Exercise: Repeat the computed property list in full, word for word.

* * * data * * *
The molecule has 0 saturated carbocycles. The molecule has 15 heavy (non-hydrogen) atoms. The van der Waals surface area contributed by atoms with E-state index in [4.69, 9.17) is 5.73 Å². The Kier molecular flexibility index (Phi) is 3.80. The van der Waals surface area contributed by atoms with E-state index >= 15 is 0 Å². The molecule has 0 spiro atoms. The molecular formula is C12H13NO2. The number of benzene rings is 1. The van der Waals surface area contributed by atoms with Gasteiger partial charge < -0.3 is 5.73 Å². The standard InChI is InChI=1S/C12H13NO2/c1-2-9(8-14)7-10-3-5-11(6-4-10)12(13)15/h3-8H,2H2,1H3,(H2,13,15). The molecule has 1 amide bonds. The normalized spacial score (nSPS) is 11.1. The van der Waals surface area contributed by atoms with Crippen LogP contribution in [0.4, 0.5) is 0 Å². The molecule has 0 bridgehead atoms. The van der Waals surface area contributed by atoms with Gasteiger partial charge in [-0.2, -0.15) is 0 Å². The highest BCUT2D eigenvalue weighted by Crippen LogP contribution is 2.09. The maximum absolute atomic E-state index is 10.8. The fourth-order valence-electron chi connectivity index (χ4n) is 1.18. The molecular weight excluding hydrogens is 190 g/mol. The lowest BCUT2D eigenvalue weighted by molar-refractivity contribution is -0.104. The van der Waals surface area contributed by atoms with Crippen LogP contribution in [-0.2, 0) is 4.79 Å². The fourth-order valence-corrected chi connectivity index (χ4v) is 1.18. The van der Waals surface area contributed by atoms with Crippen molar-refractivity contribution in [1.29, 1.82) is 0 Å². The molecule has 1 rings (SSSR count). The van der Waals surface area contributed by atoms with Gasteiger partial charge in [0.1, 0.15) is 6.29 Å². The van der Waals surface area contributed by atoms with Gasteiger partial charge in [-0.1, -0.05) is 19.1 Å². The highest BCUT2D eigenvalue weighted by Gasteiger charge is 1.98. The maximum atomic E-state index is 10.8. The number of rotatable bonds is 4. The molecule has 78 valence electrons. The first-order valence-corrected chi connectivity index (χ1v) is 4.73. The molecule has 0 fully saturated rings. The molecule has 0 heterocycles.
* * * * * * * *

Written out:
The molecule has 0 saturated carbocycles. The molecule has 15 heavy (non-hydrogen) atoms. The van der Waals surface area contributed by atoms with E-state index in [4.69, 9.17) is 5.73 Å². The Kier molecular flexibility index (Phi) is 3.80. The van der Waals surface area contributed by atoms with E-state index >= 15 is 0 Å². The molecule has 0 spiro atoms. The molecular formula is C12H13NO2. The number of benzene rings is 1. The van der Waals surface area contributed by atoms with Gasteiger partial charge < -0.3 is 5.73 Å². The standard InChI is InChI=1S/C12H13NO2/c1-2-9(8-14)7-10-3-5-11(6-4-10)12(13)15/h3-8H,2H2,1H3,(H2,13,15). The molecule has 1 amide bonds. The normalized spacial score (nSPS) is 11.1. The van der Waals surface area contributed by atoms with Crippen LogP contribution in [0.4, 0.5) is 0 Å². The molecule has 0 bridgehead atoms. The van der Waals surface area contributed by atoms with Gasteiger partial charge in [-0.2, -0.15) is 0 Å². The highest BCUT2D eigenvalue weighted by Crippen LogP contribution is 2.09. The maximum absolute atomic E-state index is 10.8. The fourth-order valence-electron chi connectivity index (χ4n) is 1.18. The molecular weight excluding hydrogens is 190 g/mol. The lowest BCUT2D eigenvalue weighted by molar-refractivity contribution is -0.104. The van der Waals surface area contributed by atoms with Crippen LogP contribution in [-0.2, 0) is 4.79 Å². The fourth-order valence-corrected chi connectivity index (χ4v) is 1.18. The van der Waals surface area contributed by atoms with Crippen molar-refractivity contribution in [1.29, 1.82) is 0 Å². The molecule has 1 rings (SSSR count). The van der Waals surface area contributed by atoms with Gasteiger partial charge in [0.1, 0.15) is 6.29 Å². The van der Waals surface area contributed by atoms with Gasteiger partial charge in [-0.1, -0.05) is 19.1 Å². The highest BCUT2D eigenvalue weighted by Gasteiger charge is 1.98. The maximum atomic E-state index is 10.8. The number of rotatable bonds is 4. The molecule has 78 valence electrons. The first-order valence-corrected chi connectivity index (χ1v) is 4.73. The molecule has 0 fully saturated rings. The molecule has 0 heterocycles.